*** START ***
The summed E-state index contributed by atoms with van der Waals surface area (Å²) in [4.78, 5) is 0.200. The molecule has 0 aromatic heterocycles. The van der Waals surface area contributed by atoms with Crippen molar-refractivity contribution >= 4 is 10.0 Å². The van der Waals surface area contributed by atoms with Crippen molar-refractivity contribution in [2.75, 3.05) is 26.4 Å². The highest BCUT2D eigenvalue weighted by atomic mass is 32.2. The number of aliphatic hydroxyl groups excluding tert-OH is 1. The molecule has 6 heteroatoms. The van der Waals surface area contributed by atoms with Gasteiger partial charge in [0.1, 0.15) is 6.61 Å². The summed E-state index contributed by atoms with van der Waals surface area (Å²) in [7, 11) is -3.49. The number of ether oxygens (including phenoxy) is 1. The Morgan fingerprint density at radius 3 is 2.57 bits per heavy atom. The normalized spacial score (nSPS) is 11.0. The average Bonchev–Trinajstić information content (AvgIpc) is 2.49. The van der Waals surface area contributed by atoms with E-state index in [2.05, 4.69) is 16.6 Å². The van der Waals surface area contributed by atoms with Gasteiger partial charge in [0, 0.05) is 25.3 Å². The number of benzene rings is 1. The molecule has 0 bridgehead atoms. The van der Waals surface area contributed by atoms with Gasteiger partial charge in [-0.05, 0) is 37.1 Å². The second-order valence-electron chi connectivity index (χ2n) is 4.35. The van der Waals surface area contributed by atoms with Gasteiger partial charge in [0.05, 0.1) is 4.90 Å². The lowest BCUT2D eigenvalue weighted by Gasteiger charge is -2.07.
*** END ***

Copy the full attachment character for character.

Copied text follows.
The summed E-state index contributed by atoms with van der Waals surface area (Å²) in [4.78, 5) is 0.200. The molecule has 0 aromatic heterocycles. The van der Waals surface area contributed by atoms with Crippen molar-refractivity contribution >= 4 is 10.0 Å². The van der Waals surface area contributed by atoms with Crippen molar-refractivity contribution in [2.75, 3.05) is 26.4 Å². The highest BCUT2D eigenvalue weighted by atomic mass is 32.2. The number of aliphatic hydroxyl groups excluding tert-OH is 1. The molecule has 6 heteroatoms. The van der Waals surface area contributed by atoms with Gasteiger partial charge in [0.1, 0.15) is 6.61 Å². The summed E-state index contributed by atoms with van der Waals surface area (Å²) in [7, 11) is -3.49. The number of ether oxygens (including phenoxy) is 1. The Morgan fingerprint density at radius 3 is 2.57 bits per heavy atom. The normalized spacial score (nSPS) is 11.0. The average Bonchev–Trinajstić information content (AvgIpc) is 2.49. The van der Waals surface area contributed by atoms with E-state index in [2.05, 4.69) is 16.6 Å². The van der Waals surface area contributed by atoms with Gasteiger partial charge in [0, 0.05) is 25.3 Å². The number of benzene rings is 1. The molecule has 0 bridgehead atoms. The van der Waals surface area contributed by atoms with Gasteiger partial charge in [-0.05, 0) is 37.1 Å². The second-order valence-electron chi connectivity index (χ2n) is 4.35. The van der Waals surface area contributed by atoms with Gasteiger partial charge in [0.05, 0.1) is 4.90 Å². The lowest BCUT2D eigenvalue weighted by Gasteiger charge is -2.07.